The job currently belongs to Takashi Saito, who at age 37 appears to have the pitches and poise to keep it. Saito was a remarkable rookie in 2006. After a dozen years in Japan handling every pitching role, he didn't even make the Major League team out of Spring Training, yet it's unlikely the Dodgers would have made the playoffs without him. He took over for Danys Baez in May and successfully converted 24 of 26 save opportunities, breaking Yhency Brazoban's franchise single-season rookie saves record.
Because of Saito's reliability, the Dodgers were able to focus on other areas of the roster once they were assured the right-hander would return. And while Saito has some age and mileage on his arm, the Dodgers feel confident they have a closer-in-training in setup man Jonathan Broxton.
While the back end of the Houston bullpen isn't likely to undergo any major changes, the roles of the relievers could evolve over the course of the season. Chad Qualls and Dan Wheeler may be asked to contribute two-inning outings from time to time, and if Lidge struggles, Wheeler, who logged nine saves in 12 opportunities, would again step into the closer's role.
GM Tim Purpura is comforted by the stability this trio provides as it returns for its third season as a unit.
2006 MLB bullpen totals
"They know their roles," Purpura said. "They're good at it, but they're versatile, too. Qualls and Wheeler can both go a couple of innings, too. If you look for a bright spot out of last year with Lidge struggling, it was that 'Wheels' got a chance to close. To me, that just adds to your depth. Let's say Brad's gone two or three days in a row and he needs a day off. You have confidence that Wheeler can come in as a closer."
Jason Isringhausen is the Cardinals' career saves leader. He enters the season as a question mark after missing all of the postseason with a hip injury, and until he takes the mound, it's an open question as to how he's recovered.
If not, the Cardinals at least have a number of fallback options.
"I think it's safe to say that most clubs, if they feel they have extra pitching, quality pitching, going into Spring Training -- whether it's starters or relievers -- they feel like they're in good position," Cardinals manager Tony La Russa said.
Gagne has moved on to Texas, where he will attempt to re-establish himself as a premier closer behind setup man Akinori Otsuka.
"We have a combination of quality and depth," GM Jon Daniels said. "We have experience at the back end and youth and power arms coming up in front of them. Going into Spring Training, we have more guys who deserve to be on the team than we do spots, so we've got some tough calls to make. But if Eric and [Frank] Francisco are as healthy as we think they're going to be, then we have a chance to have a bullpen that is a competitive advantage."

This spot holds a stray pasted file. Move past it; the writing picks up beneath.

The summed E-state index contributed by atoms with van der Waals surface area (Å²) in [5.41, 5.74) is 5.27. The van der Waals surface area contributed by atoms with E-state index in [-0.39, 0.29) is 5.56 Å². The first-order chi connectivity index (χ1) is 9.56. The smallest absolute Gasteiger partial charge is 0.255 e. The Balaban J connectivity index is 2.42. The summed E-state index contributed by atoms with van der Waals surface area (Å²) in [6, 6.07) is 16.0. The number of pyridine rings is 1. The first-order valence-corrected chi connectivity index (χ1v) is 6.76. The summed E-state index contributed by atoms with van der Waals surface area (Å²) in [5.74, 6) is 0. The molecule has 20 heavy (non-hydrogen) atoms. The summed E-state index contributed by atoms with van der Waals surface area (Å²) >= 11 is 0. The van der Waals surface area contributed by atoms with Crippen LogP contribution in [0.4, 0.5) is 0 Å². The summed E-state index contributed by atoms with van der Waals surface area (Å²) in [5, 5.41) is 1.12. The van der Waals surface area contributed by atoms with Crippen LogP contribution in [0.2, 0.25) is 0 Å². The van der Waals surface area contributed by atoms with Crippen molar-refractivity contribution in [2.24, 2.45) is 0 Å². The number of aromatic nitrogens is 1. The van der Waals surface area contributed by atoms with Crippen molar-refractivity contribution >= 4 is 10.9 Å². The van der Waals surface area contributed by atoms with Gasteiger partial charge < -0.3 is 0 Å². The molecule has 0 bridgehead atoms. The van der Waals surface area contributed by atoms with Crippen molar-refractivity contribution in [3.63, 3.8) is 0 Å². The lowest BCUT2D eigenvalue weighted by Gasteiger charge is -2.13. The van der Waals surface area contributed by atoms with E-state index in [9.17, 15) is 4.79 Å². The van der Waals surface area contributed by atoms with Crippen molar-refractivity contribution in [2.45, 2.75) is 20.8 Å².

Gagne has been working out all winter in Arizona and said he is ahead of schedule. He is expected to be at full strength when Spring Training opens, but the Rangers will obviously take it slow with him.
"My expectation for Eric is just a healthy season," Daniels said. "He's putting the work in and if he's healthy, there's no reason why he can't be a force in the bullpen."
The Royals are hoping Dotel and the rest of a revamped bullpen that also includes newcomers David Riske and Chris Ray will be much improved in 2007.
"We do feel our bullpen is much better," GM Dayton Moore said. "Again, it's all paper moves. They've still got to go out there. And the success of every bullpen depends on two things. First, your starting pitching has to be consistent. That allows the second to fall in place -- your bullpen blending together and settling into specific roles."
Moore believes his restructured bullpen has some good talent. Not that there aren't some question marks. Dotel, for example, is a big one.
"It depends how healthy he is," pitching coach Bob McClure said. "Then it's being in games. We'd like to get him in 10 to 12 games in Spring Training."
There's been some apprehension that because of Dotel's elbow surgery in 2005 he might not be ready for full-time closing duty for a couple of months. He pitched just 10 innings last year for the Yankees.
"I'm hoping it doesn't take more than a month, just Spring Training," McClure said. "But you've got to have a Plan B and a Plan C."
Jim Molony is a writer for MLB.com. This story was not subject to the approval of Major League Baseball or its clubs.